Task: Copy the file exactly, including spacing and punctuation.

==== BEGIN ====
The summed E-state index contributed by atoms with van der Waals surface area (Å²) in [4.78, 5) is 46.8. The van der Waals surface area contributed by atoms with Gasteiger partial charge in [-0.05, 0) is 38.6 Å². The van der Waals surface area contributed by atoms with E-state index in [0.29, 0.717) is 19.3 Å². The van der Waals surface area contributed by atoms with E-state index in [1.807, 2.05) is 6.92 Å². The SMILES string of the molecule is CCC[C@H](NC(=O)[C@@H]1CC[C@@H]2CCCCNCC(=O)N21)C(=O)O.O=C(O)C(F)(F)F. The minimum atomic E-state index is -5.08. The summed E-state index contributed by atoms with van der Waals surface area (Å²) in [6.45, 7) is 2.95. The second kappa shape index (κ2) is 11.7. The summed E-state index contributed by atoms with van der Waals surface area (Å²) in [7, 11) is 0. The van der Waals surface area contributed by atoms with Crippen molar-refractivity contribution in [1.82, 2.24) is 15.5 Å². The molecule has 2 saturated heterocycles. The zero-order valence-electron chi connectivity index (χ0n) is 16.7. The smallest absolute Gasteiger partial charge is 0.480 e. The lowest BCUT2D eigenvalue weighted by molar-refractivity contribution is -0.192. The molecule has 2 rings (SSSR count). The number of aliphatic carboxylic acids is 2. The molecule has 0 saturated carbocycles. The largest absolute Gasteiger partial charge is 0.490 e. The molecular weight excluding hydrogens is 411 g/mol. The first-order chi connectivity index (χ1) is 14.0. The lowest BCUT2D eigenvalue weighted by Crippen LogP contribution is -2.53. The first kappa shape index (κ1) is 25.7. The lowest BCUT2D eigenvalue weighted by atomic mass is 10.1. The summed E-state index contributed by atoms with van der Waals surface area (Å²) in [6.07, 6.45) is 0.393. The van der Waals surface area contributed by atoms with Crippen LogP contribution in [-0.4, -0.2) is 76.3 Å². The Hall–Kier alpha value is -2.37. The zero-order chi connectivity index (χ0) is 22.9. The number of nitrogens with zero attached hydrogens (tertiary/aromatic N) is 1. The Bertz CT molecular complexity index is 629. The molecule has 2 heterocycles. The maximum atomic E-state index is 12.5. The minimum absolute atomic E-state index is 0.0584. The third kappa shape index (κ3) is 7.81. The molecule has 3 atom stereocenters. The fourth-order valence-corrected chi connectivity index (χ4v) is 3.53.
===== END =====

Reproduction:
The summed E-state index contributed by atoms with van der Waals surface area (Å²) in [4.78, 5) is 46.8. The van der Waals surface area contributed by atoms with Gasteiger partial charge in [-0.05, 0) is 38.6 Å². The van der Waals surface area contributed by atoms with E-state index in [0.29, 0.717) is 19.3 Å². The van der Waals surface area contributed by atoms with E-state index in [1.807, 2.05) is 6.92 Å². The SMILES string of the molecule is CCC[C@H](NC(=O)[C@@H]1CC[C@@H]2CCCCNCC(=O)N21)C(=O)O.O=C(O)C(F)(F)F. The minimum atomic E-state index is -5.08. The summed E-state index contributed by atoms with van der Waals surface area (Å²) in [6.45, 7) is 2.95. The second kappa shape index (κ2) is 11.7. The summed E-state index contributed by atoms with van der Waals surface area (Å²) in [7, 11) is 0. The van der Waals surface area contributed by atoms with Crippen molar-refractivity contribution in [1.82, 2.24) is 15.5 Å². The molecule has 2 saturated heterocycles. The zero-order valence-electron chi connectivity index (χ0n) is 16.7. The smallest absolute Gasteiger partial charge is 0.480 e. The lowest BCUT2D eigenvalue weighted by molar-refractivity contribution is -0.192. The molecule has 2 rings (SSSR count). The number of aliphatic carboxylic acids is 2. The molecule has 0 saturated carbocycles. The largest absolute Gasteiger partial charge is 0.490 e. The molecular weight excluding hydrogens is 411 g/mol. The first-order chi connectivity index (χ1) is 14.0. The lowest BCUT2D eigenvalue weighted by Crippen LogP contribution is -2.53. The first kappa shape index (κ1) is 25.7. The lowest BCUT2D eigenvalue weighted by atomic mass is 10.1. The summed E-state index contributed by atoms with van der Waals surface area (Å²) in [6.07, 6.45) is 0.393. The van der Waals surface area contributed by atoms with Crippen LogP contribution in [-0.4, -0.2) is 76.3 Å². The Hall–Kier alpha value is -2.37. The zero-order chi connectivity index (χ0) is 22.9. The number of nitrogens with zero attached hydrogens (tertiary/aromatic N) is 1. The Bertz CT molecular complexity index is 629. The molecule has 2 heterocycles. The maximum atomic E-state index is 12.5. The minimum absolute atomic E-state index is 0.0584. The third kappa shape index (κ3) is 7.81. The molecule has 3 atom stereocenters. The fourth-order valence-corrected chi connectivity index (χ4v) is 3.53.